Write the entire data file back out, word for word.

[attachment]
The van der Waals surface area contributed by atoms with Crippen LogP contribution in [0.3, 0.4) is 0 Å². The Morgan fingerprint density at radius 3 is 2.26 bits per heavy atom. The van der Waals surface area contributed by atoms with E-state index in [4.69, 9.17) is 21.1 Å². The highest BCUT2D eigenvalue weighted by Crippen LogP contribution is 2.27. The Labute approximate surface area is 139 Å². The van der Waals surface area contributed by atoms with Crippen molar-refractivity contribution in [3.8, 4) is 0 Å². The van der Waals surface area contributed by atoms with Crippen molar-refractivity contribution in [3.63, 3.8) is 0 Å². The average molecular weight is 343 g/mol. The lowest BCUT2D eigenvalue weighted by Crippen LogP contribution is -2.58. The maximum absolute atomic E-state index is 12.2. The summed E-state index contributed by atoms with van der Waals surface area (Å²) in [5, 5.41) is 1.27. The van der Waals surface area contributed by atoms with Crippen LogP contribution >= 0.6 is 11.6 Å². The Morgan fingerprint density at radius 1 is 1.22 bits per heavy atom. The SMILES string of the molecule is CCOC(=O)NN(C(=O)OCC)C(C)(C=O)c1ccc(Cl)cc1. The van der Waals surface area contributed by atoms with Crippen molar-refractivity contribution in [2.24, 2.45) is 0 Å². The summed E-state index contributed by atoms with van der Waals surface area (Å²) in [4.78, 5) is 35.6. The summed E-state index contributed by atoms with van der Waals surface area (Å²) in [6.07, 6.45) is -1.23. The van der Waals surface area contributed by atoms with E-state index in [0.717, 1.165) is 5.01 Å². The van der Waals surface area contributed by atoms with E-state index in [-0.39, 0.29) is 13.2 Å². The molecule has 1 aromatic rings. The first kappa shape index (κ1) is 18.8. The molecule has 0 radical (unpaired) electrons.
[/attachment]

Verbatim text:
The van der Waals surface area contributed by atoms with Crippen LogP contribution in [0.3, 0.4) is 0 Å². The Morgan fingerprint density at radius 3 is 2.26 bits per heavy atom. The van der Waals surface area contributed by atoms with E-state index in [4.69, 9.17) is 21.1 Å². The highest BCUT2D eigenvalue weighted by Crippen LogP contribution is 2.27. The Labute approximate surface area is 139 Å². The van der Waals surface area contributed by atoms with Crippen molar-refractivity contribution in [3.8, 4) is 0 Å². The van der Waals surface area contributed by atoms with Crippen molar-refractivity contribution in [3.63, 3.8) is 0 Å². The average molecular weight is 343 g/mol. The lowest BCUT2D eigenvalue weighted by Crippen LogP contribution is -2.58. The maximum absolute atomic E-state index is 12.2. The summed E-state index contributed by atoms with van der Waals surface area (Å²) in [5, 5.41) is 1.27. The van der Waals surface area contributed by atoms with Crippen LogP contribution >= 0.6 is 11.6 Å². The Morgan fingerprint density at radius 1 is 1.22 bits per heavy atom. The SMILES string of the molecule is CCOC(=O)NN(C(=O)OCC)C(C)(C=O)c1ccc(Cl)cc1. The van der Waals surface area contributed by atoms with Crippen molar-refractivity contribution in [2.24, 2.45) is 0 Å². The summed E-state index contributed by atoms with van der Waals surface area (Å²) in [4.78, 5) is 35.6. The summed E-state index contributed by atoms with van der Waals surface area (Å²) in [6.07, 6.45) is -1.23. The van der Waals surface area contributed by atoms with E-state index in [0.717, 1.165) is 5.01 Å². The van der Waals surface area contributed by atoms with E-state index in [-0.39, 0.29) is 13.2 Å². The molecule has 1 aromatic rings. The first kappa shape index (κ1) is 18.8. The molecule has 0 radical (unpaired) electrons.